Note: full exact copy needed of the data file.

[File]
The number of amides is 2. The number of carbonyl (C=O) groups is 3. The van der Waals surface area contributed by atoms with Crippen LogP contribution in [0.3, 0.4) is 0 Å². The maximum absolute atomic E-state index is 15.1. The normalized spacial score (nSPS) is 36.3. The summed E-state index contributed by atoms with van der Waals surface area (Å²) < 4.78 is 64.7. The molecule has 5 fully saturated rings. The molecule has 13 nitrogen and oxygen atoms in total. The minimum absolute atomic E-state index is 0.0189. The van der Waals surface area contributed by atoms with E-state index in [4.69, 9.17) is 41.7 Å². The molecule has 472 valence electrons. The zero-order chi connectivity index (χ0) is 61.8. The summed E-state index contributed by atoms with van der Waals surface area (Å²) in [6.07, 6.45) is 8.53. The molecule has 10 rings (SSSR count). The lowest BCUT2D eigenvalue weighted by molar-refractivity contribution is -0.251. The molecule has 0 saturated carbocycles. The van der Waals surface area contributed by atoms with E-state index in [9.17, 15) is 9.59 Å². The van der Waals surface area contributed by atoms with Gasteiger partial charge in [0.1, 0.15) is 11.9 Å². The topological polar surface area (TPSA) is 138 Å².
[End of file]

The number of amides is 2. The number of carbonyl (C=O) groups is 3. The van der Waals surface area contributed by atoms with Crippen LogP contribution in [0.3, 0.4) is 0 Å². The maximum absolute atomic E-state index is 15.1. The normalized spacial score (nSPS) is 36.3. The summed E-state index contributed by atoms with van der Waals surface area (Å²) < 4.78 is 64.7. The molecule has 5 fully saturated rings. The molecule has 13 nitrogen and oxygen atoms in total. The minimum absolute atomic E-state index is 0.0189. The van der Waals surface area contributed by atoms with E-state index in [4.69, 9.17) is 41.7 Å². The molecule has 472 valence electrons. The zero-order chi connectivity index (χ0) is 61.8. The summed E-state index contributed by atoms with van der Waals surface area (Å²) in [6.07, 6.45) is 8.53. The molecule has 10 rings (SSSR count). The lowest BCUT2D eigenvalue weighted by molar-refractivity contribution is -0.251. The molecule has 0 saturated carbocycles. The van der Waals surface area contributed by atoms with E-state index in [9.17, 15) is 9.59 Å². The van der Waals surface area contributed by atoms with Gasteiger partial charge in [0.1, 0.15) is 11.9 Å². The topological polar surface area (TPSA) is 138 Å².